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The Orkney Isles in Scotland

Pity anybody who doesn’t know about the good vacation value in the Orkney islands—all 67 of them—starting just six miles north of the Scottish mainland. They are home to friendly islanders ready to enthuse about a variety of unusual but magnificent places and sights.

Kirkwall, a proud and ancient town, is dominated by the magnificent St. Magnus Cathedral, an 860-year-old architectural masterpiece. The winding main street there is lined with houses dating from the 16th century. There’s special reason for heading to Kirkwall each June, when the St. Magnus Arts Festival celebrates its anniversary with performances of music, dance, and poetry.

Near Kirkwall is Scotland’s northernmost whisky distillery, built on the very spot where Orkney’s most cunning smuggler, Magnus Eunson, a minister, kept illicit whisky under his pulpit. When excisemen came to investigate, he had the kegs moved to his house and covered with a coffin lid and a white cloth to suggest it was a body. Officers who went too close fled when Eunson looked up from his bible and warned: “Smallpox!”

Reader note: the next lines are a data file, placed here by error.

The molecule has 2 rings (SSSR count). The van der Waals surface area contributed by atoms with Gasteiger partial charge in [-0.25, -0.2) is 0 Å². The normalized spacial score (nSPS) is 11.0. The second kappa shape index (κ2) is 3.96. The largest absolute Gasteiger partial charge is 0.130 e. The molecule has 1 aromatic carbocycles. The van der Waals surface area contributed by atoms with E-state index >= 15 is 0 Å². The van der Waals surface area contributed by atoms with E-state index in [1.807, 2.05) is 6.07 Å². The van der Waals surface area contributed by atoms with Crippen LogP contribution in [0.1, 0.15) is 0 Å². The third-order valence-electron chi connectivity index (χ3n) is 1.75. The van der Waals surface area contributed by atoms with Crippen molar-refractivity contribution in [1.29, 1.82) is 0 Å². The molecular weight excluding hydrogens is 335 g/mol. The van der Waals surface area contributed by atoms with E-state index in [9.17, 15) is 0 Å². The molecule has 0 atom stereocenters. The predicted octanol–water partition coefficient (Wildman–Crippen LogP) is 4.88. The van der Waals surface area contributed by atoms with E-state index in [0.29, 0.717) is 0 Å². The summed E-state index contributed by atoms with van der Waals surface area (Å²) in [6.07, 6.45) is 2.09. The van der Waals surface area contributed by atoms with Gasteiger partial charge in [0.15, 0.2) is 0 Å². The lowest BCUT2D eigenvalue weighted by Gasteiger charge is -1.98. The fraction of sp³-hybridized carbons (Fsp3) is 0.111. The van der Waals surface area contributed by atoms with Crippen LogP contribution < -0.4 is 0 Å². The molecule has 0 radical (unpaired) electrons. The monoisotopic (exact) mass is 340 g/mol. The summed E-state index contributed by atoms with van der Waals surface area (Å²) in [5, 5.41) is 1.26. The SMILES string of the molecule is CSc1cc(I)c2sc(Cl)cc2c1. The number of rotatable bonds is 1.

Most visitors sail to Orkney from Scrabster, in Caithness, and land at Stromness, a town in a well-sheltered bay that has greeted seafarers for centuries. The neat stone houses have their own small piers or slipways.

The sounds of the Orkney Traditional Folk Festival spill out from the hostelries in Stromness and throughout the islands in May. Stromness Shopping Week, the town’s annual festival held each July, is celebrated with pipe bands, fishing contests, and fireworks--not shopping carts or checkout lines.

Knowledgeable visitors who regularly take a break in these magic islands know that the locally-produced food has a special freshness and flavor. Orkney is famous for its cheese and its oatcakes as well as for its beef. Visitors also talk of Orkney ice cream made with milk from the scrubbed pasturelands and of bannocks made from an ancient form of barley.

The islands have a number of family-run hotels on the waterfront and inland and a large number of B and Bs. Ferries allow you to take your car between the islands, and there are day and half-day tours to explore the historic and archaeological sites.

For detailed information about what to do and see, visit the Orkney Tourist Board (

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